There is no doubt that the workshops of José and Manuel Ramírez played a central part in the history of guitar making in Spain. Apprentices trained here would go on to become some of the most important makers of the century. And of course, many students of these apprentices, such as Francisco Simplicio (pupil of Enrique García), would also continue to carry on the legacy marked by his predecessors in his own, masterful way.
Yuris Zeltins was born in Latvia and came to the United States as young child. Initially, his interest in classical and flamenco guitars was stimulated by the music of Agustín Castellon “Sabicas”. Unable to afford a suitable instrument, in 1960 Yuris decided to build a guitar of his own, based upon a design he saw pictured on a record album cover. The rest is history. In succeeding years he performed with different flamenco groups. His passion for the guitar led him to devote his lifetime to the construction, repair and restoration of stringed instruments, especially the Spanish classical and flamenco guitar.
At 77 years old (at the time of this interview), Marcelino Lopez continues to build his own classical guitars while, in between his own models, also restores and repairs historical instruments such as violas, vihuelas and violins, of which he has an extensive personal collection, for his clients around the world in Japan, the US, Belgium, France and Spain. Lopez spends most of his time in his workshop, dedicating his nights to studying the guitar, which he plays everyday and upon nightly investigation, he recently learned that it’s possible that the classical guitar could have roots dating back to the 2nd century B.C in Roman times, which dismount the popular theory that the classical guitar has Arab origins. Marcelino’s hobbies include opera, the singing artform that he practices regularly for many years now and an artform which is the subject of many of Marcelino’s paintings.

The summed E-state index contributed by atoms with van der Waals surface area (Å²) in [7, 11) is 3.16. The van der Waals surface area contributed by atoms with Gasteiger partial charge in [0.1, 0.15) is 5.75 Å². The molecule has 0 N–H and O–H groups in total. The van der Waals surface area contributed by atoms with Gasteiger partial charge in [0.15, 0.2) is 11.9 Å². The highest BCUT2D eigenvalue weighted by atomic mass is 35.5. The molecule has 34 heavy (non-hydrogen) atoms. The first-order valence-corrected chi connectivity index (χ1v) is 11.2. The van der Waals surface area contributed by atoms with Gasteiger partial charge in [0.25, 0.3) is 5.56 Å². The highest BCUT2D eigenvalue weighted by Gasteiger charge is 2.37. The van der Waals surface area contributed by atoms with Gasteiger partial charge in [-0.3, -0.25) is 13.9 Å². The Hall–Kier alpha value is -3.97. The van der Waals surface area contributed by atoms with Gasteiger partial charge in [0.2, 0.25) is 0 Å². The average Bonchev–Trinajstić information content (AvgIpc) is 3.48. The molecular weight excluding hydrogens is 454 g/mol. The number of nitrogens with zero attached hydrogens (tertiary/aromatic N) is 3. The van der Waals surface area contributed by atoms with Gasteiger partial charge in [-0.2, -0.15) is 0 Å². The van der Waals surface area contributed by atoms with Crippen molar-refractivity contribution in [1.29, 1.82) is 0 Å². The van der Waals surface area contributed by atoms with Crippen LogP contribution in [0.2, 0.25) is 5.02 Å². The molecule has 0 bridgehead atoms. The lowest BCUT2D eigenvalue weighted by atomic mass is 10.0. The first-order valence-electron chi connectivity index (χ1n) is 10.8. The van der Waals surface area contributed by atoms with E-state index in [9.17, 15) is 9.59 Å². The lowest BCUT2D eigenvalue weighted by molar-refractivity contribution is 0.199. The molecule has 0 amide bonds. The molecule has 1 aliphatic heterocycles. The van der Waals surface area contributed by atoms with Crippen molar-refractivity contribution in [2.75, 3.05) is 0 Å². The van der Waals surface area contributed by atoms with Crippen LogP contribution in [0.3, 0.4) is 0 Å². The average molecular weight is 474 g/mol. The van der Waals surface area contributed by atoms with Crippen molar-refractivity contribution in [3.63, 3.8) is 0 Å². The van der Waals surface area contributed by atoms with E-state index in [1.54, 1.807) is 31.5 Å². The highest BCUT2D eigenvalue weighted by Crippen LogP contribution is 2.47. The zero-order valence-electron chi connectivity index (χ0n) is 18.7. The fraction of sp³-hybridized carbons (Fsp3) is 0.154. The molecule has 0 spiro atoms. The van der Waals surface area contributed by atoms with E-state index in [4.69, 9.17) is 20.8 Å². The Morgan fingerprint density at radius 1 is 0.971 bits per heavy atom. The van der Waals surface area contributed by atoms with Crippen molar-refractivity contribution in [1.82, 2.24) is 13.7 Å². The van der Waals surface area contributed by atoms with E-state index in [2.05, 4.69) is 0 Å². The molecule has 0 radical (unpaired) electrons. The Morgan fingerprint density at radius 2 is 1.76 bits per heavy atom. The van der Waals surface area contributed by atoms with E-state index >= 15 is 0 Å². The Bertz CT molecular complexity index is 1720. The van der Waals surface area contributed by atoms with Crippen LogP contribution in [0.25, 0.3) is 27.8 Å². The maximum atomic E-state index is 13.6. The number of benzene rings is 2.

Manuel Reyes Maldonado was born in Jayena, Granada, Spain, but he has long been associated with the beautiful neighboring city of Córdoba, where his famed workshop was established and is now run by Manuel Jr. Reyes was born on July 18, 1934 and just recently passed away on November 10, 2014. We would like to express our admiration for both his life as a lover of music and for his masterful craftsmanship that we were priveledged to experience over many years of playing and selling his passionately-inspired guitars. His instruments, to us, have always been the epitome of the true flamenco sound – one of boldness, snappy attack, great balance, percussive yet creamy qualities (when necessary) – overall, instruments of Spanish character. Manuel Reyes was a first-class luthier, and we feel very fortunate to have known him so well for the last few decades of his life.
We discovered Ariel Ameijenda on a recent trip that David and JohnPaul took to South America in 2014. The GSI duo found some great gems in the area, some which they brought back to the US, and while in Uruguay, they were most-notably enthralled by the works of Ameijenda and the reputation that preceeds him to this day. Find out more about guitar-maker Ariel Ameijenda and his life with the classical guitar.
Please welcome François Leonard as the new luthier working in collaboration with GSI. As part of a powerful French force of guitar-builders (Daniel Friederich, Dominique Field and Jean-Noël Rohé), we believe Leonard fits right in with the group, and he has learned a lot from his contemporaries, which allows him to produce instruments of great structural quality and beautiful sound. To learn more about how Leonard is building in-step with other French masters, read below.